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Britain Bestows Britten with First Currency to Feature Poetry
Or did Britten bestow Britain…? Either way, this means that we can find poems in our wallets now, too, and we think that’s pretty darn cool. Britain celebrated composer Benjamin Britten’s 100th birthday earlier in the week by introducing a 50p coin that features a line of Tennyson that Britten set to music. A post at The Observer says:
Instead of an image of Britten himself, the designer of the new coin, the artist Tom Phillips, has taken a line from Alfred, Lord Tennyson’s poem “The Splendour Falls on Castle Walls,” which was set to music by Britten in his “Serenade for Tenor, Horn and Strings.” “Blow Bugle Blow, set the wild echoes flying” is written around Britten’s name. Phillips joked that he wanted to preserve the nation’s ability to toss a coin and cry “heads or tails”.
The artist goes on to say:
“Who wants to look at a dull picture of an uninteresting old man, even if they are wonderful composers or talents?” said Phillips. “What I like about this design is the very modern fact that you can read the lines on the coin and then go and look them up. If you do, you can go straight away to hear a recording of Peter Pears [Britten’s partner in both his personal and professional lives] singing those very words in a scratchy old recording on YouTube. I thought that was a new approach to a coin in a world like today’s.”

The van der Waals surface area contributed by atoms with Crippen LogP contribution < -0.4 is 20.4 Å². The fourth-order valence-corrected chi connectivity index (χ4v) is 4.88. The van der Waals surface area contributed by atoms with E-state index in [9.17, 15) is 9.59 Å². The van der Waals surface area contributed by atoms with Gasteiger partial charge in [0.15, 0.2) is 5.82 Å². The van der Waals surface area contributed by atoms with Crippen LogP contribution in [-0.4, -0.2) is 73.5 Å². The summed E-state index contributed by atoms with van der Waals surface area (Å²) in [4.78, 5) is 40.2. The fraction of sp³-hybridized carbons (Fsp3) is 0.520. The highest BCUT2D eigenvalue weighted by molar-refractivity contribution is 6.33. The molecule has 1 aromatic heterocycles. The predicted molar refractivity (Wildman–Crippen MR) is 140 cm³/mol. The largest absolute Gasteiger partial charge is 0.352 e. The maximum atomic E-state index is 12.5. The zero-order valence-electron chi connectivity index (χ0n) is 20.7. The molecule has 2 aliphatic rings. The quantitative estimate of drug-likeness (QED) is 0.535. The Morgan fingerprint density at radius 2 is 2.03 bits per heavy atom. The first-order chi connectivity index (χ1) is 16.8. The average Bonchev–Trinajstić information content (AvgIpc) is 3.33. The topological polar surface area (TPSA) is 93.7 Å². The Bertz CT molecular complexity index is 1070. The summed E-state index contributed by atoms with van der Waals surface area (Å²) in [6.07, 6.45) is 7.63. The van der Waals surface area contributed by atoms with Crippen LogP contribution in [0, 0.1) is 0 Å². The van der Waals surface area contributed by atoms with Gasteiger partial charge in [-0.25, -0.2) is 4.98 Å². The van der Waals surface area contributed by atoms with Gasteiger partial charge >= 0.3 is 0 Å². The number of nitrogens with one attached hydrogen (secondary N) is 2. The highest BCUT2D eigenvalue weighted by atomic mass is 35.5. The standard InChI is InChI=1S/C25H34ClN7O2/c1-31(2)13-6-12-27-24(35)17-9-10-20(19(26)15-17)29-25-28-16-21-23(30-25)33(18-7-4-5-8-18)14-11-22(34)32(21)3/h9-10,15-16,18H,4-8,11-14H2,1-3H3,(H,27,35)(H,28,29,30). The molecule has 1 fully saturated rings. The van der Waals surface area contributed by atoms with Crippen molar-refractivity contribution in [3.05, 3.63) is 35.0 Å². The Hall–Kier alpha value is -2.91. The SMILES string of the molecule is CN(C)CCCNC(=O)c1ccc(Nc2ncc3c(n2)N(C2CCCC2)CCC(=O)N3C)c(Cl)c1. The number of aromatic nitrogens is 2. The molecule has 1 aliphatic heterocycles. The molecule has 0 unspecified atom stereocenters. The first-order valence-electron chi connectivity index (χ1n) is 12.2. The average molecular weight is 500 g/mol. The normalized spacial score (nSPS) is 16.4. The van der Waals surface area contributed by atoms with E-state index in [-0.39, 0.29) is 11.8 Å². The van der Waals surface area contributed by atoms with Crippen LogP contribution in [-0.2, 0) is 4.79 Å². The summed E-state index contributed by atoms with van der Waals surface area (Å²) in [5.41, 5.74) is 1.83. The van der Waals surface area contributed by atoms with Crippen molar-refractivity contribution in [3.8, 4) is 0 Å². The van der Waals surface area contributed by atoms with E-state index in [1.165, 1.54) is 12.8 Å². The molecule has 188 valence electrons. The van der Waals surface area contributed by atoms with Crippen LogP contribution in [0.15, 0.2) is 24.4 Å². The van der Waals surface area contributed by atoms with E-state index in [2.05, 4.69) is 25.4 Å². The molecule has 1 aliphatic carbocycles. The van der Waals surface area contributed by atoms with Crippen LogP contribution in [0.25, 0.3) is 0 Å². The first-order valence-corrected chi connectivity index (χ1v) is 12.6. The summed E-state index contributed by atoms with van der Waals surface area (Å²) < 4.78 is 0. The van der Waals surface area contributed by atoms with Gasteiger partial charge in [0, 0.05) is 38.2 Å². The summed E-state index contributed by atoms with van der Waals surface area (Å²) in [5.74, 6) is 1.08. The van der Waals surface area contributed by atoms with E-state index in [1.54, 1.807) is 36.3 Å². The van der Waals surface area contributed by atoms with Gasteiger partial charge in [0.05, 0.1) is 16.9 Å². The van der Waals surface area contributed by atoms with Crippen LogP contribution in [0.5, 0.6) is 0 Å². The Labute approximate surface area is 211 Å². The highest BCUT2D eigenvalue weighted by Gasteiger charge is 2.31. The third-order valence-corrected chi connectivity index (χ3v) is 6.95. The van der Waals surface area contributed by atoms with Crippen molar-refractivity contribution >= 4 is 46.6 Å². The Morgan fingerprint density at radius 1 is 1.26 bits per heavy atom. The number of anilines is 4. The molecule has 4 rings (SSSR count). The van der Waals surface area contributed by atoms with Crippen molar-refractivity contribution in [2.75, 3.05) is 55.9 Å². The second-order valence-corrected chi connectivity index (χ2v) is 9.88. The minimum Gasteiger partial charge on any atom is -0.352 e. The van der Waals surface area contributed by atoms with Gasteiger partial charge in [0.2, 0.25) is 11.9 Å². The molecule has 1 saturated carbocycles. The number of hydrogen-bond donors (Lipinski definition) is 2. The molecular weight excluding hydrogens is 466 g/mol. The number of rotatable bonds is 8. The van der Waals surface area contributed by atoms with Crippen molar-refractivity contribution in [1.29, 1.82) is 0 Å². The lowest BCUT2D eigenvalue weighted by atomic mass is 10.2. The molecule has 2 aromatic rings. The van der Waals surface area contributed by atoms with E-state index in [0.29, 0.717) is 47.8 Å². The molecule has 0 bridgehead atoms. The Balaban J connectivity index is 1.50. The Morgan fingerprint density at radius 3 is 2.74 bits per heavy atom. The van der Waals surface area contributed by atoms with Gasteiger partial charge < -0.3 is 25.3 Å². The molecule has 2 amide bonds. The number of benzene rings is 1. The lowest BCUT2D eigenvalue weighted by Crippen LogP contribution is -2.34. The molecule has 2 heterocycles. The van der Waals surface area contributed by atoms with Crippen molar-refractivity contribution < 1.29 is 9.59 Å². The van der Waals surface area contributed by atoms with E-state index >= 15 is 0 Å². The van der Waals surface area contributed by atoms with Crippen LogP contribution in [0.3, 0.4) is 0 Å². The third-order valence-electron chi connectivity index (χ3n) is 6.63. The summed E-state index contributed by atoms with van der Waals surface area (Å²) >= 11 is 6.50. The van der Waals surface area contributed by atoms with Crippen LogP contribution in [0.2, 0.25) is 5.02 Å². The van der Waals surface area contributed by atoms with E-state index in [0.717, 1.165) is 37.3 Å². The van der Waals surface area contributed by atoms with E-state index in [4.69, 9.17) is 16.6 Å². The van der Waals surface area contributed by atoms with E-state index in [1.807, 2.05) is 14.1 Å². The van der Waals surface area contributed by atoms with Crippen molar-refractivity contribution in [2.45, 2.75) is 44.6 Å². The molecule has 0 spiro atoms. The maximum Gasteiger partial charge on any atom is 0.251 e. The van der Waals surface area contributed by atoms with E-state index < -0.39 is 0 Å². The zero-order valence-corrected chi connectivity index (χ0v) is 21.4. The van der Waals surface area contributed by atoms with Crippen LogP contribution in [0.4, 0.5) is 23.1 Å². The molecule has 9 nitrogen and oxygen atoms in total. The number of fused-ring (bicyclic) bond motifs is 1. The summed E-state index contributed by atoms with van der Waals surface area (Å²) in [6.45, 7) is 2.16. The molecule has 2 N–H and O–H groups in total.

Internet-interactive-poem-money? It really is 2013.
Read the full article here, read Tennyson’s full poem here, and if you’re available next Wednesday the 11th in Chicago, come see a concert at the Poetry Foundation focusing on Britten’s relationships with W.H. Auden and Edith Sitwell, as the opening of the 2013 Collaborative Works Festival sponsored by the Collaborative Arts Institute of Chicago. And no need to bring your 50p coins; the event is free.